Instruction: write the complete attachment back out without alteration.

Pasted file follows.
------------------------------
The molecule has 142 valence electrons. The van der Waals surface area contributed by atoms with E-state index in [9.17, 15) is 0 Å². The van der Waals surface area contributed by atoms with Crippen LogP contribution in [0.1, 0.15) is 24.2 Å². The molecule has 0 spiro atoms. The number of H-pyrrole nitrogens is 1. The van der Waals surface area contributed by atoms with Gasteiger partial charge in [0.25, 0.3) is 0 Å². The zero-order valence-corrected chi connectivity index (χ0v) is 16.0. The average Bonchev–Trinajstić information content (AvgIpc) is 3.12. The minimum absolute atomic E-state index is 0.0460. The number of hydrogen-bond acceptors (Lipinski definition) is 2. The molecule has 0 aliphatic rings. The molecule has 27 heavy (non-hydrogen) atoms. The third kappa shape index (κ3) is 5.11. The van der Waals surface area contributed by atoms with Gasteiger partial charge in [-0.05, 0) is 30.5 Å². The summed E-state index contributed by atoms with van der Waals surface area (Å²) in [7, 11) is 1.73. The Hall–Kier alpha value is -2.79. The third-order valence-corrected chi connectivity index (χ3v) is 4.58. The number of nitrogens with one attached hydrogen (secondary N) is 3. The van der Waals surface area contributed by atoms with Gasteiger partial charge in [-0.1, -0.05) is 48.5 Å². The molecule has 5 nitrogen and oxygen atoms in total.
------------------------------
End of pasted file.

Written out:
The molecule has 142 valence electrons. The van der Waals surface area contributed by atoms with E-state index in [9.17, 15) is 0 Å². The van der Waals surface area contributed by atoms with Crippen LogP contribution in [0.1, 0.15) is 24.2 Å². The molecule has 0 spiro atoms. The number of H-pyrrole nitrogens is 1. The van der Waals surface area contributed by atoms with Gasteiger partial charge in [0.25, 0.3) is 0 Å². The zero-order valence-corrected chi connectivity index (χ0v) is 16.0. The average Bonchev–Trinajstić information content (AvgIpc) is 3.12. The minimum absolute atomic E-state index is 0.0460. The number of hydrogen-bond acceptors (Lipinski definition) is 2. The molecule has 0 aliphatic rings. The molecule has 27 heavy (non-hydrogen) atoms. The third kappa shape index (κ3) is 5.11. The van der Waals surface area contributed by atoms with Gasteiger partial charge in [-0.05, 0) is 30.5 Å². The summed E-state index contributed by atoms with van der Waals surface area (Å²) in [7, 11) is 1.73. The Hall–Kier alpha value is -2.79. The third-order valence-corrected chi connectivity index (χ3v) is 4.58. The number of nitrogens with one attached hydrogen (secondary N) is 3. The van der Waals surface area contributed by atoms with Gasteiger partial charge in [-0.1, -0.05) is 48.5 Å². The molecule has 5 nitrogen and oxygen atoms in total.